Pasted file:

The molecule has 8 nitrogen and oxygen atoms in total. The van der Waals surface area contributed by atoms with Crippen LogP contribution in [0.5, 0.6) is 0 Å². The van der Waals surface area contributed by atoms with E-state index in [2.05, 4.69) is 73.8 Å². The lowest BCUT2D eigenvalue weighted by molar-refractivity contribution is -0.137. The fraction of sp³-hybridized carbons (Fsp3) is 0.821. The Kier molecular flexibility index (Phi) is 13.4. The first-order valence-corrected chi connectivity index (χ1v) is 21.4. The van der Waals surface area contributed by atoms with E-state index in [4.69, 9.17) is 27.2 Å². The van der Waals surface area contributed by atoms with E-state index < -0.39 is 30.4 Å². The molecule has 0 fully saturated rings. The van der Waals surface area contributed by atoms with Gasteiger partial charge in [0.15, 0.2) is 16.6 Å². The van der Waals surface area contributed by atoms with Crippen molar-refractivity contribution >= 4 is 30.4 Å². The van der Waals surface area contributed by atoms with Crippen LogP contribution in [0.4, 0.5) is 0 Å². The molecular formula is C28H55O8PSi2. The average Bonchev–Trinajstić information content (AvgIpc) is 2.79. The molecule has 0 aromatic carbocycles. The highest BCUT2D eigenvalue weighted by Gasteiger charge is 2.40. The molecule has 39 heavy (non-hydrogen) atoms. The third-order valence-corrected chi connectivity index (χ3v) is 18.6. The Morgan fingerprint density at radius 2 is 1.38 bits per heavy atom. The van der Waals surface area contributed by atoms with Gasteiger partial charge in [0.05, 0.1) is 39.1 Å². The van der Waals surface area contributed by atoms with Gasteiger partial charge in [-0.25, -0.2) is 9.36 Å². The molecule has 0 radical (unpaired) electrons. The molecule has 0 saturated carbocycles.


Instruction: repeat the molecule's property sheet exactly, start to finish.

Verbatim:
The molecule has 8 nitrogen and oxygen atoms in total. The van der Waals surface area contributed by atoms with Crippen LogP contribution in [0.5, 0.6) is 0 Å². The van der Waals surface area contributed by atoms with E-state index in [2.05, 4.69) is 73.8 Å². The lowest BCUT2D eigenvalue weighted by molar-refractivity contribution is -0.137. The fraction of sp³-hybridized carbons (Fsp3) is 0.821. The Kier molecular flexibility index (Phi) is 13.4. The first-order valence-corrected chi connectivity index (χ1v) is 21.4. The van der Waals surface area contributed by atoms with E-state index in [4.69, 9.17) is 27.2 Å². The van der Waals surface area contributed by atoms with E-state index < -0.39 is 30.4 Å². The molecule has 0 fully saturated rings. The van der Waals surface area contributed by atoms with Gasteiger partial charge in [0.15, 0.2) is 16.6 Å². The van der Waals surface area contributed by atoms with Crippen molar-refractivity contribution >= 4 is 30.4 Å². The van der Waals surface area contributed by atoms with Crippen LogP contribution in [0.4, 0.5) is 0 Å². The molecular formula is C28H55O8PSi2. The average Bonchev–Trinajstić information content (AvgIpc) is 2.79. The molecule has 0 aromatic carbocycles. The highest BCUT2D eigenvalue weighted by Gasteiger charge is 2.40. The molecule has 39 heavy (non-hydrogen) atoms. The third-order valence-corrected chi connectivity index (χ3v) is 18.6. The Morgan fingerprint density at radius 2 is 1.38 bits per heavy atom. The van der Waals surface area contributed by atoms with Gasteiger partial charge in [0.05, 0.1) is 39.1 Å². The van der Waals surface area contributed by atoms with Gasteiger partial charge in [-0.25, -0.2) is 9.36 Å². The molecule has 0 radical (unpaired) electrons. The molecule has 0 saturated carbocycles.